Suicide: It’s an Air Force issue
By By Chief Master Sgt. Debbie Stocks, Judge Advocate General Senior Paralegal Manager
/ Published November 10, 2009
WASHINGTON, D.C. --
Editors note: the following commentary appeared in the Judge Advocate General Corps publication in September.
In 2008, the Air Force averaged about 12 suicides per 100,000 members. Statistically, this rate is below the average for American society as a whole, but even one suicide is one too many. In the legal field, we often think that suicide is a risk for others, but not for us. We are wrong. Below is a very brave letter to the field from one of our own. She attempted suicide and lived. She tells you her story, not for your sympathy, but to make you wiser about the real risk. It is a life or death choice.
I am a member of the Air Force JAG Corps, and I attempted suicide. Yes, even paralegals and JAGs can feel depressed. Depression and suicidal ideations can plague anyone at any time. As military members, we want to think that we are a cut above the rest, but this does not exempt us from the problems of normal human beings.
When it comes to severe depression and suicidal ideations, I have learned that there is always a root to the cause. We have all experienced at least one significant event in our lives - an event that had a major impact on the way in which we learn to cope with stress or pain. From the time I was six years old, I have had a horrible tendency of refusing to cope with my problems. I would ignore issues that ranged from the death of a loved one to personal arguments. I placed my feelings on the "back burner." I believed that showing emotion or being sad and grieving was a sign of weakness; and I refused to be weak.
After 14 years of never dealing with my problems, never being sad or angry, I snapped. I was stuck and felt numb moving through life. Each day I'd put on my happy face no matter how bad it hurt, to try and maintain a put together appearance for the world to see. After a while, I began to feel severely exhausted, and, in a sense, I had stopped living.
I attempted suicide. I woke up in a hospital on life support. I still believed that suicide was the only solution to end the pain. It took a few days after I woke up to realize that my life did serve a purpose. If I had died, I would have hurt my family and friends. Even though, I was convinced there was no love, no happiness, no peace, and no hope in this world, I would have ultimately robbed myself of the possibility of ever experiencing those things.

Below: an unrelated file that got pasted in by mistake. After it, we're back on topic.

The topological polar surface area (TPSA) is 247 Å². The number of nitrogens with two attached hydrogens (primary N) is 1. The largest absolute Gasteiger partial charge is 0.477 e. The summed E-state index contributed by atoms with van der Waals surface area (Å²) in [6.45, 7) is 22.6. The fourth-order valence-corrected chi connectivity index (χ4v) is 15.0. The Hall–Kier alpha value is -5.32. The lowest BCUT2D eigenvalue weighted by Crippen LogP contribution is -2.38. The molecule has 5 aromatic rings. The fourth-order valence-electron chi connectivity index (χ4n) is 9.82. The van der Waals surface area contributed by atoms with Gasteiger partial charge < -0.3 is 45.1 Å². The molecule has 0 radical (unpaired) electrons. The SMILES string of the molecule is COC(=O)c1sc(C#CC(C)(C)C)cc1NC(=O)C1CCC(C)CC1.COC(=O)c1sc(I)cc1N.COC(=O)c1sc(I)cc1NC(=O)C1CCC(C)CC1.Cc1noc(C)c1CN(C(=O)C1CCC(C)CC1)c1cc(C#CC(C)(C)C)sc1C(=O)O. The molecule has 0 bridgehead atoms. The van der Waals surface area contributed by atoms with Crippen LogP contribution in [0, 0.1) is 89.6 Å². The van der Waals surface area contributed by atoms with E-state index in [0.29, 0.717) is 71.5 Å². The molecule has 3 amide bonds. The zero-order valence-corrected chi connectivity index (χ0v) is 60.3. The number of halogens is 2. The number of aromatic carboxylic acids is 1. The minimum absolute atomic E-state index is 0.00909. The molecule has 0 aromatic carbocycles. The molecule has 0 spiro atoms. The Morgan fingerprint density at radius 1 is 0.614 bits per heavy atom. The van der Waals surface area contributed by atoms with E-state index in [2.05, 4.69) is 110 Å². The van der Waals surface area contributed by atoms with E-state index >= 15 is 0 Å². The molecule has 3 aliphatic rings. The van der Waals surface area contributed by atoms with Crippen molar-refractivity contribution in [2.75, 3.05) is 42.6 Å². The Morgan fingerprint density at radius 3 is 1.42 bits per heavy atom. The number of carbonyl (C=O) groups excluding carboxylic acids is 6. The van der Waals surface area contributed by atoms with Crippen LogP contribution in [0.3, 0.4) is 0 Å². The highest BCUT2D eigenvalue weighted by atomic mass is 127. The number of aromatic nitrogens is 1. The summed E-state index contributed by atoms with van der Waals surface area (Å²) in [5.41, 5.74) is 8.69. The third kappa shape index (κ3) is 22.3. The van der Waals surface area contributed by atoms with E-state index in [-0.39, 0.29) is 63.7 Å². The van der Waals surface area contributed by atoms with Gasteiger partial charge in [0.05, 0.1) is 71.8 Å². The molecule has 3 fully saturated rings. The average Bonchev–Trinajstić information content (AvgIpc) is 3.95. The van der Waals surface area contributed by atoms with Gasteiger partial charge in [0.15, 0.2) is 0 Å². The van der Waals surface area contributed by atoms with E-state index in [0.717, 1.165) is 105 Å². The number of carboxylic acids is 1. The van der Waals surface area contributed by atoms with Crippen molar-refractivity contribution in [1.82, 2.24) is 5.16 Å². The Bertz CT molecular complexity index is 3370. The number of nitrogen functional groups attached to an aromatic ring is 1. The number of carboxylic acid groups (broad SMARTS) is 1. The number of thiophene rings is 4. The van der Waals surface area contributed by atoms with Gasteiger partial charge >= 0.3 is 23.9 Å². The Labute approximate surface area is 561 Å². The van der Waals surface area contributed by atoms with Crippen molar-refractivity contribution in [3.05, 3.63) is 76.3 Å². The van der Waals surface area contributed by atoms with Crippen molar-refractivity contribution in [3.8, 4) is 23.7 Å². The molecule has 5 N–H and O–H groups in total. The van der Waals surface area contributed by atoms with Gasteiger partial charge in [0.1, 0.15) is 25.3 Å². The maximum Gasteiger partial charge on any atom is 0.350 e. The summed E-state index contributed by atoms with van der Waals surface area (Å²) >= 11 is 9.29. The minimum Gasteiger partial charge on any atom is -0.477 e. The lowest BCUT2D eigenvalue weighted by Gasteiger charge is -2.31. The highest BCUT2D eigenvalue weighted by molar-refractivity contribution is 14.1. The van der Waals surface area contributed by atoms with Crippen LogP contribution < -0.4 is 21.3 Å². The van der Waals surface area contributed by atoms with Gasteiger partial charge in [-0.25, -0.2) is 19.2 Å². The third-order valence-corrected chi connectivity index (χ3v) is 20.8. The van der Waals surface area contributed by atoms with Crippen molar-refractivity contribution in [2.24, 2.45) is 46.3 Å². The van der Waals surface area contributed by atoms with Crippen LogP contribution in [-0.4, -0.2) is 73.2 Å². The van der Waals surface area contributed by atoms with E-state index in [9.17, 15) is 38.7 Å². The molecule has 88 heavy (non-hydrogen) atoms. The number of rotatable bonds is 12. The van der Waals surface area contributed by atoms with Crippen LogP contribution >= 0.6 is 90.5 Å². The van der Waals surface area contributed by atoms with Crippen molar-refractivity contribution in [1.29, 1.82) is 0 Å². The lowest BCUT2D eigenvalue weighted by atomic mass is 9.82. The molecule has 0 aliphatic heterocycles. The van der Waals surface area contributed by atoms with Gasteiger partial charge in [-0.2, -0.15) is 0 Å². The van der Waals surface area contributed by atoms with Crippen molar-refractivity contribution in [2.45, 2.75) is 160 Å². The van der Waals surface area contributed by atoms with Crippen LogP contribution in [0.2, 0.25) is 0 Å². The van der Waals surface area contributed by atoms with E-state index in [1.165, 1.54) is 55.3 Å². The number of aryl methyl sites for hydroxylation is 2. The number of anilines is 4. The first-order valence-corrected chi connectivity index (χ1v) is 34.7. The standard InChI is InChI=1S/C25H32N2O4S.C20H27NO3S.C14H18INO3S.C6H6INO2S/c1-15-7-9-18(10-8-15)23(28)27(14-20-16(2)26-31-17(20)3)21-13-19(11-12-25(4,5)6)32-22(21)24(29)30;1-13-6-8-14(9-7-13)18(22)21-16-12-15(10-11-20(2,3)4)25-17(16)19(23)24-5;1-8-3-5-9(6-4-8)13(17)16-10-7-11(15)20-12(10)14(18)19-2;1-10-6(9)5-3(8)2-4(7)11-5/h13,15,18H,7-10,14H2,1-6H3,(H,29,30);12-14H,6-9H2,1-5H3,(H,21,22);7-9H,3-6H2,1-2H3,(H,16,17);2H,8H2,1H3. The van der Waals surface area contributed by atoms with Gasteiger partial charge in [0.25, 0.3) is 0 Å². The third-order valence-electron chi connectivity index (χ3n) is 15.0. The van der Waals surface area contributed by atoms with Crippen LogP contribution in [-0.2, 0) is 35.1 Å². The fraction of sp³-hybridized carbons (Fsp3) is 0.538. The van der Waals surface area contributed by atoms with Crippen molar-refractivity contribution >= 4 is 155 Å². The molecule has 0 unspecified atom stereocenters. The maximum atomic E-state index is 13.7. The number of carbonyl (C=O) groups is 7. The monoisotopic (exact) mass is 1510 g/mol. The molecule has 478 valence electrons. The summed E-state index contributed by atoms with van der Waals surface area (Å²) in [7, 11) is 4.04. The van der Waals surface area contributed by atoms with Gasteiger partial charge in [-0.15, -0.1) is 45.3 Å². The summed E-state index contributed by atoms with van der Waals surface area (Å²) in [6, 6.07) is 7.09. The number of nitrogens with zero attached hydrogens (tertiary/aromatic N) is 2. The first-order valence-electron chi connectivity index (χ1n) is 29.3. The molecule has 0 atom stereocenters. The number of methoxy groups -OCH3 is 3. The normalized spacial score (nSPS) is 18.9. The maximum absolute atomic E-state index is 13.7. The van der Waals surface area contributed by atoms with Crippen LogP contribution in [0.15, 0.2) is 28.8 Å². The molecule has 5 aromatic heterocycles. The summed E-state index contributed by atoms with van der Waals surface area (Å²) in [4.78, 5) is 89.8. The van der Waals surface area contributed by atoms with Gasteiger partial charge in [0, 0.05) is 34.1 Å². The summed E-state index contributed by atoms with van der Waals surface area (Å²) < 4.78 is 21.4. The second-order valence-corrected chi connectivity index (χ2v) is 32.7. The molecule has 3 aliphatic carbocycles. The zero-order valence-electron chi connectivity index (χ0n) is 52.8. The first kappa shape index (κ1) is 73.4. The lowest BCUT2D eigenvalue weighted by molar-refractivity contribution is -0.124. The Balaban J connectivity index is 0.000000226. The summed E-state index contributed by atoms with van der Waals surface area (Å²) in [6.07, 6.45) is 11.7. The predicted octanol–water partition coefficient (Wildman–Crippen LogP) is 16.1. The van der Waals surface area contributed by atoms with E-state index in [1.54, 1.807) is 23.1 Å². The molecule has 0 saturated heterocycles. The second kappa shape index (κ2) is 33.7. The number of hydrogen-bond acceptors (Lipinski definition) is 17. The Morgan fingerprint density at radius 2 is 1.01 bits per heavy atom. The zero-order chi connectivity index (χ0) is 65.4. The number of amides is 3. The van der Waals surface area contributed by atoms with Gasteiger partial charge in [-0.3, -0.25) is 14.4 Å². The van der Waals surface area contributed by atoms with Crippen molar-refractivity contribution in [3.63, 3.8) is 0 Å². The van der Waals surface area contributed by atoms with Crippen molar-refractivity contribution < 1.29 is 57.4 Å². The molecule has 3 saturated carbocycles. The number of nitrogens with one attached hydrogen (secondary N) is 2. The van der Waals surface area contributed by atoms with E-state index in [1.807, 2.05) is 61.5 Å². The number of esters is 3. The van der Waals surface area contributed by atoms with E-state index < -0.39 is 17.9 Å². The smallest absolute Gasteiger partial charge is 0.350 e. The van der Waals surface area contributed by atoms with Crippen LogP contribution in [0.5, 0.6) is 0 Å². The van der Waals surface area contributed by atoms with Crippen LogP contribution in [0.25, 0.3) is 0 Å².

After I got out of the hospital, I attended more group meetings and therapy appointments than anyone can fathom. I was still hurting, but I was convinced that if I was strong enough to pull through the night at the hospital, then I was definitely strong enough to tackle my problems. Within roughly a month, I had allowed myself to open up my heart and soul, learn as much as I could and share as much as I could. My world finally had a light shining on it. For once, I could finally breathe.
I'm still working hard each day to better myself inside and out and to learn to cope with all issues, be they major or minor ones. However, it has not been an easy road. Life is a blessing and a privilege, something that should not be taken for granted. Pain, hurt, and depression can be temporary, but suicide is permanent.
I can't tell anyone how to get better. I can't give anyone the key to happiness. However, if you ever come to a point where you have to chose between life and death, life is by far the best answer. The courage to change your life has to come from within you. It is not something that can be taught, bought or gained from a textbook. If you start to feel like there is nothing left to live for, reach out to your family, your friends or your co-workers.
It takes courage to ask for help. Be brave, reach out and live.